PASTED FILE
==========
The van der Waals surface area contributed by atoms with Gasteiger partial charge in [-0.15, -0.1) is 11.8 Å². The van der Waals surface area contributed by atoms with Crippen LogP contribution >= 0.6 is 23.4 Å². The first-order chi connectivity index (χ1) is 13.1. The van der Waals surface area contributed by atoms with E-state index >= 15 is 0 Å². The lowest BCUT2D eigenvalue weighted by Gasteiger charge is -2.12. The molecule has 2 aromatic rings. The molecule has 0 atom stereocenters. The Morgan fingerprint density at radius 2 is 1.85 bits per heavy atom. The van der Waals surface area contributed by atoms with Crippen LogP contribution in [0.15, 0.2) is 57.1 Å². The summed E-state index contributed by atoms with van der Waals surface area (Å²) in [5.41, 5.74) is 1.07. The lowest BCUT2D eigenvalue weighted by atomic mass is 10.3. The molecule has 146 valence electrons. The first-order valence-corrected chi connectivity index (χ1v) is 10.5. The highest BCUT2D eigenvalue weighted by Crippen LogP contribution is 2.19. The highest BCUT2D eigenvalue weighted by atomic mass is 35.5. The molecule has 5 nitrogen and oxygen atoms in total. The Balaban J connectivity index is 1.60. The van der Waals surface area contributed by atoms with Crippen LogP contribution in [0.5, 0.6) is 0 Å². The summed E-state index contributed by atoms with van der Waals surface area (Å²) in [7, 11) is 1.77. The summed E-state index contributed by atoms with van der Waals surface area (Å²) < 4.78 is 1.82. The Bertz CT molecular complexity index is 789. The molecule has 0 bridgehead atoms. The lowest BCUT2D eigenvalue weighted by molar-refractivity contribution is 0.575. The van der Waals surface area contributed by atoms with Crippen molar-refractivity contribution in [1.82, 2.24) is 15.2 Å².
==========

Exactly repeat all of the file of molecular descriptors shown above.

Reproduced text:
The van der Waals surface area contributed by atoms with Gasteiger partial charge in [-0.15, -0.1) is 11.8 Å². The van der Waals surface area contributed by atoms with Crippen LogP contribution >= 0.6 is 23.4 Å². The first-order chi connectivity index (χ1) is 13.1. The van der Waals surface area contributed by atoms with E-state index >= 15 is 0 Å². The lowest BCUT2D eigenvalue weighted by Gasteiger charge is -2.12. The molecule has 2 aromatic rings. The molecule has 0 atom stereocenters. The Morgan fingerprint density at radius 2 is 1.85 bits per heavy atom. The van der Waals surface area contributed by atoms with Crippen LogP contribution in [0.15, 0.2) is 57.1 Å². The summed E-state index contributed by atoms with van der Waals surface area (Å²) in [5.41, 5.74) is 1.07. The lowest BCUT2D eigenvalue weighted by atomic mass is 10.3. The molecule has 146 valence electrons. The first-order valence-corrected chi connectivity index (χ1v) is 10.5. The highest BCUT2D eigenvalue weighted by Crippen LogP contribution is 2.19. The highest BCUT2D eigenvalue weighted by atomic mass is 35.5. The molecule has 5 nitrogen and oxygen atoms in total. The Balaban J connectivity index is 1.60. The van der Waals surface area contributed by atoms with Crippen LogP contribution in [0.5, 0.6) is 0 Å². The summed E-state index contributed by atoms with van der Waals surface area (Å²) in [7, 11) is 1.77. The summed E-state index contributed by atoms with van der Waals surface area (Å²) < 4.78 is 1.82. The Bertz CT molecular complexity index is 789. The molecule has 0 bridgehead atoms. The lowest BCUT2D eigenvalue weighted by molar-refractivity contribution is 0.575. The van der Waals surface area contributed by atoms with Crippen molar-refractivity contribution in [1.82, 2.24) is 15.2 Å².